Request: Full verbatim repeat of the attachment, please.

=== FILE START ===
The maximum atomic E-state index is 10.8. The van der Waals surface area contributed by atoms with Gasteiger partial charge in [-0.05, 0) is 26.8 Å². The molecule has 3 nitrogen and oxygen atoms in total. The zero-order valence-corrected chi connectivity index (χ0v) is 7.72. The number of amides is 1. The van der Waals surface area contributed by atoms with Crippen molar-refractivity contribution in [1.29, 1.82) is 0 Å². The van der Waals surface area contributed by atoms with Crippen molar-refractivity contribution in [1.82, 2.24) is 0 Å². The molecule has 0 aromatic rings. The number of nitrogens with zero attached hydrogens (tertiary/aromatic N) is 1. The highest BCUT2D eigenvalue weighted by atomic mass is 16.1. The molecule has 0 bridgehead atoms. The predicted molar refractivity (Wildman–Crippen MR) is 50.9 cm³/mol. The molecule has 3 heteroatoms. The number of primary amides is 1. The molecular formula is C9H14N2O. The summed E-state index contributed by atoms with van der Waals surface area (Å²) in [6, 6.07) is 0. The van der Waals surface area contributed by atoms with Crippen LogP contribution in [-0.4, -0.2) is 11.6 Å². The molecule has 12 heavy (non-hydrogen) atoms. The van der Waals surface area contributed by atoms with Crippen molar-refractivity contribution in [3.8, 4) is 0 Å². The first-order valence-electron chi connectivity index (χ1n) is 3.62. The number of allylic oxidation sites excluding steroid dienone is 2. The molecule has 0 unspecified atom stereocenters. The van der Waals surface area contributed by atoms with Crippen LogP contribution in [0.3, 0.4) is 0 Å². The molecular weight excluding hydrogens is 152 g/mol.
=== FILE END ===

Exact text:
The maximum atomic E-state index is 10.8. The van der Waals surface area contributed by atoms with Gasteiger partial charge in [-0.05, 0) is 26.8 Å². The molecule has 3 nitrogen and oxygen atoms in total. The zero-order valence-corrected chi connectivity index (χ0v) is 7.72. The number of amides is 1. The van der Waals surface area contributed by atoms with Crippen molar-refractivity contribution in [1.29, 1.82) is 0 Å². The van der Waals surface area contributed by atoms with Crippen molar-refractivity contribution in [1.82, 2.24) is 0 Å². The molecule has 0 aromatic rings. The number of nitrogens with zero attached hydrogens (tertiary/aromatic N) is 1. The highest BCUT2D eigenvalue weighted by atomic mass is 16.1. The molecule has 0 bridgehead atoms. The predicted molar refractivity (Wildman–Crippen MR) is 50.9 cm³/mol. The molecule has 3 heteroatoms. The number of primary amides is 1. The molecular formula is C9H14N2O. The summed E-state index contributed by atoms with van der Waals surface area (Å²) in [6, 6.07) is 0. The van der Waals surface area contributed by atoms with Crippen LogP contribution in [-0.4, -0.2) is 11.6 Å². The molecule has 12 heavy (non-hydrogen) atoms. The van der Waals surface area contributed by atoms with Crippen molar-refractivity contribution in [3.8, 4) is 0 Å². The first-order valence-electron chi connectivity index (χ1n) is 3.62. The number of allylic oxidation sites excluding steroid dienone is 2. The molecule has 0 unspecified atom stereocenters. The van der Waals surface area contributed by atoms with Crippen LogP contribution in [0.3, 0.4) is 0 Å². The molecular weight excluding hydrogens is 152 g/mol.